- The definitions of free will, like that of Sophisticated Gods, are concocted post facto, after compatibilists have decided in advance that their task is not to find the truth, but to buttress a conclusion they want to reach (i.e., we have free will)
- Both set humans aside as special—different from other animals (souls or free will) In both cases academic doyens (theologians or philosophers) feel that it’s dangerous for the public to know the truth (about God or about determinism).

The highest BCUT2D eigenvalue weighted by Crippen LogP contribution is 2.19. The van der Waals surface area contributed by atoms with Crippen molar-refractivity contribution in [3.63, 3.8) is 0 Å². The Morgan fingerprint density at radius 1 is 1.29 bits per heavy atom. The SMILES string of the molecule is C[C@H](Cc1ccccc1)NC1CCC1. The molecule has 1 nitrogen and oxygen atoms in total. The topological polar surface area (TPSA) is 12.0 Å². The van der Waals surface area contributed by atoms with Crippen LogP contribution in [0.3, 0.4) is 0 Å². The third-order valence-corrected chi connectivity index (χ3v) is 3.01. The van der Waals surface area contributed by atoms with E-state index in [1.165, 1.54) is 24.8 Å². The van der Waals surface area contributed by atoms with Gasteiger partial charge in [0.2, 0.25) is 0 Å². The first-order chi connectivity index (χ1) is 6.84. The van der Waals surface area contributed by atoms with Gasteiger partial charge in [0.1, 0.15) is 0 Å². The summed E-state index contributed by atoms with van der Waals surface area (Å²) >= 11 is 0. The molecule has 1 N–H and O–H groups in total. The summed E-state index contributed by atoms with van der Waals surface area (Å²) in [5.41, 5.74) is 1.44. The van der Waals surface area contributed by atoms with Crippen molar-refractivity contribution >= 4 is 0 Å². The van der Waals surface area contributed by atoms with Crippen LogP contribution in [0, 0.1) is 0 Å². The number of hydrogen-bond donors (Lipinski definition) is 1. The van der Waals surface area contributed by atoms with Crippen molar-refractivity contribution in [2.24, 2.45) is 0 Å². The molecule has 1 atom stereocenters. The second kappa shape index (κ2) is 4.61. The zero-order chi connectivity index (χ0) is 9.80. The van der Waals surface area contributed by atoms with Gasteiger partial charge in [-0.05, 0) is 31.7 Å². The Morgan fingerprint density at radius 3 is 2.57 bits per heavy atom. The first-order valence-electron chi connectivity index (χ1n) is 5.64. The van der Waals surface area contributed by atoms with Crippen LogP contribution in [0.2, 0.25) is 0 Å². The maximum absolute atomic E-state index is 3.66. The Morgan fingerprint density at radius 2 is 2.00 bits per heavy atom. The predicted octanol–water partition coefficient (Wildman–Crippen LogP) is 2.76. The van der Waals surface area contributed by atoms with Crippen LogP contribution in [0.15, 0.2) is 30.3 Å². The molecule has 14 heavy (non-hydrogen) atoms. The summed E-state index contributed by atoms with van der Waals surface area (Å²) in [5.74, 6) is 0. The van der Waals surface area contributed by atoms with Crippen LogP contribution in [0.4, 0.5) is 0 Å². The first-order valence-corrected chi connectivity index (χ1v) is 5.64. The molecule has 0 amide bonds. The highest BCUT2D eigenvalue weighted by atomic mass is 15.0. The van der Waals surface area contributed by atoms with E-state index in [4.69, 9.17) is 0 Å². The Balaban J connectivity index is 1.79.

- Both groups need some sense of free will to “sustain our sense of moral responsibility”
- There are as many versions of compatibilism as there are conceptions of God (and no general agreement on them), so advocates can always say to critics, “you’re not attacking the best argument.”
- Both dismiss science as either irrelevant or inferior to philosophy for solving the Big Question at hand (free will or the existence of God).